Co-founder, Chapman Radcliff Home
Recognized by House Beautiful as among the top designers in America, and named as a rising design star in Southern California, Ruthie Sommers helps clients to bring home their personal chic styles, and adds her East-Coast-classic-meets-West-Coast-bohemian flair into the mix.
But that’s just part of Ruthie’s story.
As the founder of the West Hollywood boutique, Chapman Radcliff Home (www.chapmanradcliffhome.com), Ruthie and her design team also refurbish used treasures into objects d’art and search the globe for wonderful antiques, attracting the attention of everyone from celebrities to furniture dealers.
Here Ruthie talks about setting up shop, reaching a point in her business where she had to choose between love and money, and making blah rooms beautiful…
Child’s Play Offers Clues to Life’s Passion
Ruthie: “I never thought I was going to become an interior designer until I became one, but I always knew I loved interior design. My best friend (Mary Mallard) and I used to rearrange furniture all the time. Our parents would go out and we would rearrange the furniture. One of our favorite things was to draw the side view of a house and do little drawings of all the furniture and decor inside.”
Fun with Best Friend Turns Into Business
“We also decided we loved the names… my middle name is Chapman and hers is Radcliff. I moved to New York directly after graduating from the University of Virginia and she moved to Charlotte (North Carolina) where we’re from and worked in an architectural firm there.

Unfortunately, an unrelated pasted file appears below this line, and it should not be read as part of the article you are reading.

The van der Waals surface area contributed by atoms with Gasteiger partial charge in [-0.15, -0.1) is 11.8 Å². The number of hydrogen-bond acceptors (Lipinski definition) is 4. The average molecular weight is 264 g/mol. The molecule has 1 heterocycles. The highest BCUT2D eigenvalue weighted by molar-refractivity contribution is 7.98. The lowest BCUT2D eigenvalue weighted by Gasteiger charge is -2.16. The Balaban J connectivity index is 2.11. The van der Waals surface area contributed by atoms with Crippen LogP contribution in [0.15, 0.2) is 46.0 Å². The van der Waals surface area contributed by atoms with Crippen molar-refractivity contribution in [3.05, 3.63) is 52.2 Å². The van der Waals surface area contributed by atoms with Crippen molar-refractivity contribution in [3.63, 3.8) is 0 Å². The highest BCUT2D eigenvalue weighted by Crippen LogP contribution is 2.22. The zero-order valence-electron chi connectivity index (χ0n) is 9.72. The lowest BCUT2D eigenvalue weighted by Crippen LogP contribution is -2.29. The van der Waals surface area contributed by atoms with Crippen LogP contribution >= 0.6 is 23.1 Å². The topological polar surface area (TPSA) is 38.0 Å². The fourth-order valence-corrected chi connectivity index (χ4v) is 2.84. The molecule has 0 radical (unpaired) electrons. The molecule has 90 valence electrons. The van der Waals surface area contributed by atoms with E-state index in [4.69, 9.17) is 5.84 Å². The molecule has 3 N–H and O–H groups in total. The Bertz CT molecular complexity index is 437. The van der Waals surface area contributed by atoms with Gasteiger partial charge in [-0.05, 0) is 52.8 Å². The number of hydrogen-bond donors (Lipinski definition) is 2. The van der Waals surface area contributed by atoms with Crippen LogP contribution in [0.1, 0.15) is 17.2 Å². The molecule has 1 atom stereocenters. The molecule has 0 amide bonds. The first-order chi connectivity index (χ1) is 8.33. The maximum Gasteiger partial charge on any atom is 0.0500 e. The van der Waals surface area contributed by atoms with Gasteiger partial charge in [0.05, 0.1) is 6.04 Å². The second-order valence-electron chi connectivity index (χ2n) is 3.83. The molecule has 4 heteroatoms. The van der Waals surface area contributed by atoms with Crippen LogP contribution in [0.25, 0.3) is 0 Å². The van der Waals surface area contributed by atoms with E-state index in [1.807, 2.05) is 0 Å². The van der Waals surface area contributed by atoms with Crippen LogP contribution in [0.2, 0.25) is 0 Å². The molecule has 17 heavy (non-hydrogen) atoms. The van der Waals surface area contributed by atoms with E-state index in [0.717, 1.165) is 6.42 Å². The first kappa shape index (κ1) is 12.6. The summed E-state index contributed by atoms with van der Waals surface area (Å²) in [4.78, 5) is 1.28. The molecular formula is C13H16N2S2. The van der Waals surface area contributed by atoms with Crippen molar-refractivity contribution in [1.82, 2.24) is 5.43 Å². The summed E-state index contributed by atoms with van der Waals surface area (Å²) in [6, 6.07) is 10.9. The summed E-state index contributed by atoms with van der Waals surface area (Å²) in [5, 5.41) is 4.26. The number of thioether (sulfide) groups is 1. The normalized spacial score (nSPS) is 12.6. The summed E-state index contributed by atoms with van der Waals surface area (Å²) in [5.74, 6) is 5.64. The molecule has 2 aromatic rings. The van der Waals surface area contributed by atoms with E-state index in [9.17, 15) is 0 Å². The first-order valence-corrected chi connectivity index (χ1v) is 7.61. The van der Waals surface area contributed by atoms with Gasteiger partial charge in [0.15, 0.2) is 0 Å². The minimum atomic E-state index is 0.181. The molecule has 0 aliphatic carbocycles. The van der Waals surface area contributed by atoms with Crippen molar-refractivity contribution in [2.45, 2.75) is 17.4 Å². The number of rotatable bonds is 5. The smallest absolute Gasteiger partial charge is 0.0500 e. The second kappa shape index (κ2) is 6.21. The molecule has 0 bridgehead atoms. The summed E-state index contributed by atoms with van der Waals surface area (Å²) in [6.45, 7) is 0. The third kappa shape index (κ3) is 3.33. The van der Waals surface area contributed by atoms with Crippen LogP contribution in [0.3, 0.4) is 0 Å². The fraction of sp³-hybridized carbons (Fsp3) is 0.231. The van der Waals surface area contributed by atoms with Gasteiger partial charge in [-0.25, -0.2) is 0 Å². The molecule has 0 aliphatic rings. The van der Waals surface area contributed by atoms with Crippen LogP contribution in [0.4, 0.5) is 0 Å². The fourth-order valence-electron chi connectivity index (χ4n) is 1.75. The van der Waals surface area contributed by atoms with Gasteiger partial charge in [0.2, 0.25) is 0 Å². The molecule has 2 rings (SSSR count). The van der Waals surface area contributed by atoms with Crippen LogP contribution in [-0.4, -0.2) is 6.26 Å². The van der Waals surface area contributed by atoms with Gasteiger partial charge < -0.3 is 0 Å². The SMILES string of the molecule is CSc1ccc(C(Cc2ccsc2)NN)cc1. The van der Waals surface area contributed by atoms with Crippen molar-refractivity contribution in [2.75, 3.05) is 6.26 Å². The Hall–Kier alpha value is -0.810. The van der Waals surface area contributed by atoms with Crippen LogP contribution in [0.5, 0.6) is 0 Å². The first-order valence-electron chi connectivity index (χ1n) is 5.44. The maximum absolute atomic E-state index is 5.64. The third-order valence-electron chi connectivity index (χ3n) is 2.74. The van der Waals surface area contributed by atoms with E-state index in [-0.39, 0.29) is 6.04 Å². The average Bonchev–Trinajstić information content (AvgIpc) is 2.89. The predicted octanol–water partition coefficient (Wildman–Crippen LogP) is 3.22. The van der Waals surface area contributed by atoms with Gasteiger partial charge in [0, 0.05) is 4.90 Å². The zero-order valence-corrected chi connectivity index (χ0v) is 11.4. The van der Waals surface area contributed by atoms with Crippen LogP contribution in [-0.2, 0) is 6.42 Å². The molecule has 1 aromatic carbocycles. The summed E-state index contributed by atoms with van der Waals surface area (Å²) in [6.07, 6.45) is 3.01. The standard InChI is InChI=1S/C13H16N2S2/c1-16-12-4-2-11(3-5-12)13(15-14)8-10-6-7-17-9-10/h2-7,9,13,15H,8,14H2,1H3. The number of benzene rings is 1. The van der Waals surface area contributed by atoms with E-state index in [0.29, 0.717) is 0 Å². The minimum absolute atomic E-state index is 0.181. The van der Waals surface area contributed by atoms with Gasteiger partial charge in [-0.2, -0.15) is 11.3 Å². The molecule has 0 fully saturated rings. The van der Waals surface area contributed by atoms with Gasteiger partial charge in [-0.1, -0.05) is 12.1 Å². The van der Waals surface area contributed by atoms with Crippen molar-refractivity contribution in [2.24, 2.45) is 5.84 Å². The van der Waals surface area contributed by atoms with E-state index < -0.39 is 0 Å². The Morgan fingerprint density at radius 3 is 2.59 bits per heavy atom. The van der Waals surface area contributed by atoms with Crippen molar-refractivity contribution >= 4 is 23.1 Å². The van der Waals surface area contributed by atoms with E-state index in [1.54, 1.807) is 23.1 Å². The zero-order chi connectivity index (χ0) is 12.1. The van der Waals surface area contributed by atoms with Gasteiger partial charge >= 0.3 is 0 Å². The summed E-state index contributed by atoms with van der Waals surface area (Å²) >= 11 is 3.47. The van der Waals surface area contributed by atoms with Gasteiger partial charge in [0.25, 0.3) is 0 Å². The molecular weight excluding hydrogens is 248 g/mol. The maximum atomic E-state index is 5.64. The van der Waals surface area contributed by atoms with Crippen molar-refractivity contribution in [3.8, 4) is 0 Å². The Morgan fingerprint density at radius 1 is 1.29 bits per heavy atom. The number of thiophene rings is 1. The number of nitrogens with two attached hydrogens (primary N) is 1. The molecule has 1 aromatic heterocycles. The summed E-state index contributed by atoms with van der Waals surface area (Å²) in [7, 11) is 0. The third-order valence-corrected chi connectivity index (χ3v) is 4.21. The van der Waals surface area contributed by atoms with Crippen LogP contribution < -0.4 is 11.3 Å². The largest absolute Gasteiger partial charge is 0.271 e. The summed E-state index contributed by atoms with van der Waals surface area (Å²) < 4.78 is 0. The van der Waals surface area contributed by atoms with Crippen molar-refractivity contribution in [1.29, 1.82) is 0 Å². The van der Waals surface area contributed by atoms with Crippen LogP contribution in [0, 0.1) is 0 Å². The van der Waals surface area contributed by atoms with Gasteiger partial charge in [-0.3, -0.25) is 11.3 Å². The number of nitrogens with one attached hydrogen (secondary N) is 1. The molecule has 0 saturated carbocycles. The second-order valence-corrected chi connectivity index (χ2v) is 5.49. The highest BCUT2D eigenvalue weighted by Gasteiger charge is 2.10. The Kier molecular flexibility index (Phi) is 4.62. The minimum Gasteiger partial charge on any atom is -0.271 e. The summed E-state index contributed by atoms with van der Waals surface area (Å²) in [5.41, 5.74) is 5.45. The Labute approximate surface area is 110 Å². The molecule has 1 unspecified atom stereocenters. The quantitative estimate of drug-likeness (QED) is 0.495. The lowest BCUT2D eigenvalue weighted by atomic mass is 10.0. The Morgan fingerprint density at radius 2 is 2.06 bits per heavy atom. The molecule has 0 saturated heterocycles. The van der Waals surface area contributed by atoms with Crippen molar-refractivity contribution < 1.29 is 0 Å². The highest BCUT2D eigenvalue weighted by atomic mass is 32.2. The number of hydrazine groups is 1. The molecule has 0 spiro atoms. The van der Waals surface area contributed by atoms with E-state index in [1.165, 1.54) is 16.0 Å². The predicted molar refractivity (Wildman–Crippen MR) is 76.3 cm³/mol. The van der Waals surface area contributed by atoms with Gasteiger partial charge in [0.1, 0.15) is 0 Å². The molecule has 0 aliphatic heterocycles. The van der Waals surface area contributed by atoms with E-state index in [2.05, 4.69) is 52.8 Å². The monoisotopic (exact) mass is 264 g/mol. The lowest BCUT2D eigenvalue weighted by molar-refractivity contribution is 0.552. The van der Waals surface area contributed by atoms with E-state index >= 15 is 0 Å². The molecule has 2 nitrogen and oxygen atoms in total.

“Mary moved to New York after I had been working at Ralph Lauren in store design. Had it not been for Mary, I don’t think I would have started Chapman Radcliff when I was 25 – it was because of her organization that I did it. We opened Chapman Radcliff in 1995 out of our West Village apartment.”
Enjoying Success in New York
“Having someone else that motivates you and having a long-term dream is important… we thought of it as something fun to do. We rode on the coattails of successful businessmen in the 90s. A lot of our friends were doing very well in banking. They needed someone to come in and re-do their apartments. We thought we needed to jump on that.”
Setting Up Shop in L.A.
“When I came to L.A., it took me two weeks until I decided to open a store. L.A. doesn’t have some of the intimidation of the East Coast where people who are already rock solid in their careers hesitate to open up stores. It’s a great place to start over.
“What my pitch was when I opened my store is that I was finding flea-market and second-hand pieces and reinventing them with my original fingerprint. I wanted to show people that you can find affordably priced goods if you keep a semblance of taste and proportion.”
Getting Media Attention
“One of first publications that covered my store was Southern Accents. I literally wrote them a blind letter and included a picture of my store and myself, and wrote the story that I thought would be interesting for that magazine and that readership. Here’s a southerner in L.A. and she’s remaking furniture from flea markets…